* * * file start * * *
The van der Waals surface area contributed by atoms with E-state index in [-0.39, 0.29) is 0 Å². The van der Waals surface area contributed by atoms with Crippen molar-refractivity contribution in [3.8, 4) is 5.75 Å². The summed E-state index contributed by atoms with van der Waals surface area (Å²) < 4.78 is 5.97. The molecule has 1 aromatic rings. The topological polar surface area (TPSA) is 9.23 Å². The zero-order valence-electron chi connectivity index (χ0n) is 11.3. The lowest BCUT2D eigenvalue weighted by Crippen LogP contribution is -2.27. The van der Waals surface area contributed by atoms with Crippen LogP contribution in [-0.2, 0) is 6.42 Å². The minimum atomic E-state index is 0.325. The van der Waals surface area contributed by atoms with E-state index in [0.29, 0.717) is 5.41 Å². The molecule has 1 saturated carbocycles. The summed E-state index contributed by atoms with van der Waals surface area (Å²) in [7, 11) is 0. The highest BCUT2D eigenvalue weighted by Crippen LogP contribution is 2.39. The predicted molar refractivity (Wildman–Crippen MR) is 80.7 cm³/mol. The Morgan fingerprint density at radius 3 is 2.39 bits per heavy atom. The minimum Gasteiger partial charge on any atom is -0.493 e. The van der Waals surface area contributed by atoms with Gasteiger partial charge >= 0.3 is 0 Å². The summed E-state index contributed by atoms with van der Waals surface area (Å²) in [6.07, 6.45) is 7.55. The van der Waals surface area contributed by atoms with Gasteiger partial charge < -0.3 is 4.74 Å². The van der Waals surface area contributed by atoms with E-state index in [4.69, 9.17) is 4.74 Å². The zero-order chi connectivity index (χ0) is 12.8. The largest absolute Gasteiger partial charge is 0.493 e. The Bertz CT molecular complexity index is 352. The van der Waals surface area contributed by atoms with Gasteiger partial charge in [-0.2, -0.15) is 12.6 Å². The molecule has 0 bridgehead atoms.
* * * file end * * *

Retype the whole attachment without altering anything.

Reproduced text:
The van der Waals surface area contributed by atoms with E-state index in [-0.39, 0.29) is 0 Å². The van der Waals surface area contributed by atoms with Crippen molar-refractivity contribution in [3.8, 4) is 5.75 Å². The summed E-state index contributed by atoms with van der Waals surface area (Å²) < 4.78 is 5.97. The molecule has 1 aromatic rings. The topological polar surface area (TPSA) is 9.23 Å². The zero-order valence-electron chi connectivity index (χ0n) is 11.3. The lowest BCUT2D eigenvalue weighted by Crippen LogP contribution is -2.27. The van der Waals surface area contributed by atoms with Crippen LogP contribution in [-0.2, 0) is 6.42 Å². The minimum atomic E-state index is 0.325. The van der Waals surface area contributed by atoms with E-state index in [0.29, 0.717) is 5.41 Å². The molecule has 1 saturated carbocycles. The summed E-state index contributed by atoms with van der Waals surface area (Å²) in [7, 11) is 0. The highest BCUT2D eigenvalue weighted by Crippen LogP contribution is 2.39. The predicted molar refractivity (Wildman–Crippen MR) is 80.7 cm³/mol. The Morgan fingerprint density at radius 3 is 2.39 bits per heavy atom. The minimum Gasteiger partial charge on any atom is -0.493 e. The van der Waals surface area contributed by atoms with Gasteiger partial charge >= 0.3 is 0 Å². The summed E-state index contributed by atoms with van der Waals surface area (Å²) in [6.07, 6.45) is 7.55. The van der Waals surface area contributed by atoms with Gasteiger partial charge < -0.3 is 4.74 Å². The van der Waals surface area contributed by atoms with E-state index in [4.69, 9.17) is 4.74 Å². The zero-order chi connectivity index (χ0) is 12.8. The largest absolute Gasteiger partial charge is 0.493 e. The Bertz CT molecular complexity index is 352. The van der Waals surface area contributed by atoms with Gasteiger partial charge in [-0.2, -0.15) is 12.6 Å². The molecule has 0 bridgehead atoms.